Professional Development

NAA publishes fresh, new content every week covering a wide variety of topics related to the field of aftershool. Be sure to check in regularly.

How Setting Unrealistic Goals Could Transform Lives

Most goal-setting experts and programs would tell youth to set realistic goals for their future, yet one company's programs are empowering the next generation of leaders by instructing them to shoot for the unrealistic.

220 Leadership was co-founded by brothers Joseph and Matthew Moheban. Growing up, they thought they did pretty much everything "right." They were strong students, athletes and leaders in student organizations.

College looked pretty much the same.

Upon graduation, they both did what they were "supposed to do"—got high-paying jobs in commercial banking and consulting.

Throughout life, they had realistic goals.

Goals they met.

It didn't take long, however, for them to realize that they weren't happy. They were unfulfilled and knew there was more to life than following the straight-and-narrow path of practicality.

So, they started 220 Leadership to transform the lives of as many students as possible—and to teach each and every one of them the skills and strategies to make them successful in life.

All of 220's programs are based on the foundation of what Joseph and Matthew call an "unrealistic 10-year vision."

"A lot of programs and goal-setting experts will tell you to set realistic goals," Joseph said. "What we do is reverse that trend by getting students think unrealistically—to not hold back from anything they want in life."

220's workshops, online courses and yearlong partnerships challenge students to envision a future without limitations. A student wants to travel nine months of the year and work remotely? The Mohebans would tell her to go for it. A student wants to play in the NBA, be a world-touring singer or famous artist? He better plan on it.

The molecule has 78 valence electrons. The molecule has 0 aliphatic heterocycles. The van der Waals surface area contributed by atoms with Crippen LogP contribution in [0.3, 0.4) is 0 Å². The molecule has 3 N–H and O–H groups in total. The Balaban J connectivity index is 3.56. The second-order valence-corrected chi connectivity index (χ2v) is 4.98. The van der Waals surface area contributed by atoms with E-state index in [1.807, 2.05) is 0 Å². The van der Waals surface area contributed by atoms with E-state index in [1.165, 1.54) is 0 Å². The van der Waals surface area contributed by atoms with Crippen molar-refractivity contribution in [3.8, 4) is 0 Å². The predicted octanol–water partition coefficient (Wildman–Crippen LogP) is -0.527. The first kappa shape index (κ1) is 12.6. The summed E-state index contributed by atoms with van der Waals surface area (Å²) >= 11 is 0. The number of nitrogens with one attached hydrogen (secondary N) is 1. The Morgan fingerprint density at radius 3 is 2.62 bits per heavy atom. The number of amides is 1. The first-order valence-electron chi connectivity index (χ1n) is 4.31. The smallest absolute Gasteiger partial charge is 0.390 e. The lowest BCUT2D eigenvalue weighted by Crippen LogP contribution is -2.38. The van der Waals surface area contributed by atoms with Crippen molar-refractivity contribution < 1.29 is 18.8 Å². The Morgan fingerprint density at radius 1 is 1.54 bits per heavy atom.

"We would never tell students to back down from what those goals are because if they don't ask for it, it's not going to happen," Joseph said. "Even if students fall short of where they want to be, they're going to be better off going after an unrealistic vision than going after something realistic and falling short of what they're capable of, or not realizing their full potential."

After designing their ultimate life, career and relationships, students reverse engineer a personalized plan to make the vision a reality. Students are encouraged to engage in activities and develop habits and routines that will help them connect with role models, learn new things about their passion, and practice new talents.

The process teaches students skills essential for success: social and emotional skills, 21st-century skills and communication skills.

Many of the students Joseph and Matthew work with through 220 Leadership are from low-income communities. The co-founders are often asked how they adjust methods for students who have a tough background or have faced tough challenges.

"We get super excited to answer that," Matthew said," because we don't change our methods. We think one of the biggest problems is that people talk to these students differently. They don't expect as much from them and, as a result, students don't expect as much for themselves. We talk to those students the same way we talk to a student who comes from a wealthy community. No matter what, you're going to face obstacles. Some might be harder than others or what someone else would face, but it's totally up to you what you want your life to be."

And if students' goals change?

"Even if they realize 'this isn't what I thought it was,' they're still going to be better off because they understand what it takes to go after a really challenging goal," Matthew said. "If their interests change, they just use the same process that we teach them, in another context."

"What we think is so important is that students' goals might change, but if we teach them to set realistic goals and follow the path, they're not going to be nearly as motivated or as excited to overcome obstacles and work above and beyond to achieve those goals."

When it comes to the future, there's no holding back.

Get 220 Leadership's free leadership toolkit of Joseph and Matthew's top five tools for helping students discover their leadership skills. The toolkit includes inspiring videos, personalized worksheets, engaging activities and downloadable instructions and tools. Learn more at


Add comment